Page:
It gives a most accurate
n of affairs iu that benight
d and puts forth a stormy
behalf of the Christianizing
a*.. Continent.
aa a ?
The Yolce of the Colored Press.
The plan of campaign adopted by thc
(. albolic Church waa brought out in
bollrrelief by Archbishop Ireland of
Paul, Minn , last Sunday when he
ached In Washington, D. C. on 'So
Equality.*' To his colored hearers
y sentence be uttered had the right
: and as an arraignment of the south
Bourbon prejudices bis words will
deep into their hearts. Reading
v ejyt* the- lines it is seen that the
of tbe beada ot the Cathode
rob bas not forgotten its cunning-.
lacy have always placed *hem>elves be?
fore tha people they desired io imprest?
as the chant.pions of their bitterest woe?.
Consistency has always eharacteriz ;d
their actions and for thst thev can be
congratulated. By placing themselves
on the side of the oppressed of our race
tiley know their reward will be sure
and the fruit abundant?Philadelphia
Ko fair man will attempt to deny that
tbe Catholic Church te rn king rap'd
h* dway in tts work among colored *h*o
?le. Whatever may be said in favor of
Protestant Church, it must be ad
e4 that the vilest aggregation of
ri could not be more contemptably
ig aa to the demands of the color
than many so called Christ
tajMS. ^to the other hand the Catholic
I Chm ir.v^cticea what it preaches.?
j Chic .go Conservator.
It is nor only wrong but lt is wicked
and unmaelj po give circulation to d?tn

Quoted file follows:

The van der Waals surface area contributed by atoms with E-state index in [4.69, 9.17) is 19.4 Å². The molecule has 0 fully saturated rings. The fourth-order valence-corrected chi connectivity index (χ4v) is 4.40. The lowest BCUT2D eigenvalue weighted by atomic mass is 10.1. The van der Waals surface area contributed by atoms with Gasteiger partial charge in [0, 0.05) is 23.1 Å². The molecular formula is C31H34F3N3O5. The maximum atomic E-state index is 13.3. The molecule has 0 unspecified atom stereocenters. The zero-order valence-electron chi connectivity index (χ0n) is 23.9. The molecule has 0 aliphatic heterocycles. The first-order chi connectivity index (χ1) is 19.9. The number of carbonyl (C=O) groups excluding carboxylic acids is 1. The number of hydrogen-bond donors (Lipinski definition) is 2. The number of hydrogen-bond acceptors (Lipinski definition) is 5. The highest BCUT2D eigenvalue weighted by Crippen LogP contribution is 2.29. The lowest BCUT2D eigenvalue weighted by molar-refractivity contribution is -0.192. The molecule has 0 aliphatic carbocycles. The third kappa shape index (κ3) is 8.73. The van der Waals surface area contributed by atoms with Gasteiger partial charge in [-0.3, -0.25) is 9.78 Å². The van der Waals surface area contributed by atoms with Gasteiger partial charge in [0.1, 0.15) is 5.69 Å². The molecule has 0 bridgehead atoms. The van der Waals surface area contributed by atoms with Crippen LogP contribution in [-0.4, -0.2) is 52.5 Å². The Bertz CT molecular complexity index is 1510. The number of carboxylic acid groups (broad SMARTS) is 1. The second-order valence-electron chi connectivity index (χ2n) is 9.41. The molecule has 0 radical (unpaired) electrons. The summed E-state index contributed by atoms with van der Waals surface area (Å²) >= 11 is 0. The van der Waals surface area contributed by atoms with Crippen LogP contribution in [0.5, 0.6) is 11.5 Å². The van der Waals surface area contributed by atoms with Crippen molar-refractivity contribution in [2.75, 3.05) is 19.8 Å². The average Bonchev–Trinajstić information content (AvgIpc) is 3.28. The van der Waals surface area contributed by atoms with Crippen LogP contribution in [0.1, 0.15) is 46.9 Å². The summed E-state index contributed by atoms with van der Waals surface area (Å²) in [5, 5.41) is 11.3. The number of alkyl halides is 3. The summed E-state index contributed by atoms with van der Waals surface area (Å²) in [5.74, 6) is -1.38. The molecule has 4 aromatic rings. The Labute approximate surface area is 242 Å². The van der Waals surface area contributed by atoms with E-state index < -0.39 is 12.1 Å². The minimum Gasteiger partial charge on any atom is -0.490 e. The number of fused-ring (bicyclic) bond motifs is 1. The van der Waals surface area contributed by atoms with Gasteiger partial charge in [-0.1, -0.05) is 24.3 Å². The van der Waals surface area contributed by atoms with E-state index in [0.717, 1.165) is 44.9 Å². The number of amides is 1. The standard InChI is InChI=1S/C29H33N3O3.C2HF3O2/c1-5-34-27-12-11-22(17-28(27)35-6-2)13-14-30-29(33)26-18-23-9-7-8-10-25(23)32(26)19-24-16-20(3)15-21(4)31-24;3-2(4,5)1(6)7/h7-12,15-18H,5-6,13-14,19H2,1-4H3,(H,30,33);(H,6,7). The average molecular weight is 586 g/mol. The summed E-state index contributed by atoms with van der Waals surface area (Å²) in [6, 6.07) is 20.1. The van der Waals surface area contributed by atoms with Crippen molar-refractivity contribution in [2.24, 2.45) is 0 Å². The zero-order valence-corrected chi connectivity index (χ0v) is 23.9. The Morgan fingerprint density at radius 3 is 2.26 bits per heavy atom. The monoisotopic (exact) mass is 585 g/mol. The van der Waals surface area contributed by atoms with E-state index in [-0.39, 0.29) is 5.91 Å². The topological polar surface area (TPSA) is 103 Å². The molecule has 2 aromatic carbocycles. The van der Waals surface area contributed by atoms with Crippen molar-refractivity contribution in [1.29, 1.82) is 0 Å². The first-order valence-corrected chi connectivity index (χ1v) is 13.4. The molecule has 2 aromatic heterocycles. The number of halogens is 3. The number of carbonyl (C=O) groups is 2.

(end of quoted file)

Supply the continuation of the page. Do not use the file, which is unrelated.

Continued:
aging rumors calculated ta injure the
character, of auot-W.?Augusta, Qa.
-Anu ricans
a {she ba fervid race in?
siders, that extremes
J would oft.'iruea be reached that will be
hurtful. The Richmond Convention of
] Af?tKamericanB bas taken a step back
j w?:d-a In resolving not to vote, rt is a
?Hght we have beeu contending for since
enfranehls?ment; it should not be
thrown away now because disappointed
?H>lit.cal preferment.
Whenever the Afro-Americans of any
State, acquiesce in becoming a political
nonentity, they will have lost a point of
vsntagc aln ott gained throughout the
United States* A number of liberal
men have grown up in the South and
these men can vote for them if the
Republicans of their localities have
proved untrue .?Detroit Piaindealer.
It ls a burlesque on civilization to see
free(?iAmerica petition despotic Russia
to ameliorate tbe condition of her sub?
jects and to put an end to the outrages
! perpetrated on her citizens. It this is
' not consummate gall pure and simp'e,
supplemented by the devil attempting
to correct sin, then may the gods d* liver
us. The citizens of this country should
he ashamed to advise au* other nation
BJ ti what they do not do themselves
? [Pittsburgh, Fa.) Smith's Broadaxe.
Leading Republicans have so long
dodged the only issue which confronts
the country that it is refreshing to find
the Hon. Thomas Brackett Reed of
Maine, Speaker of the Federal House of
Representatives, taking a brave and in
faSliigent stand against election abuses
in the South, as he did in a recent
speech before the Amerlcus Club at
We leave it to the precious Mugwump
t?nd the Incorr glble Democratic press to
protest that there are no eh ction
abuses in the South. Their protesta
- and revillngs impose upon no one
tinted with the facts and we think
not one southern state in
fair election can be held, there
uot ?"?*?* In which an honest expression
I ty of the people can be Be?
the present system. The
party arrogates to itself the
?!"? light to do just as it pleases
e Republican party ls not allowed
JU BBvllege whatever, and any at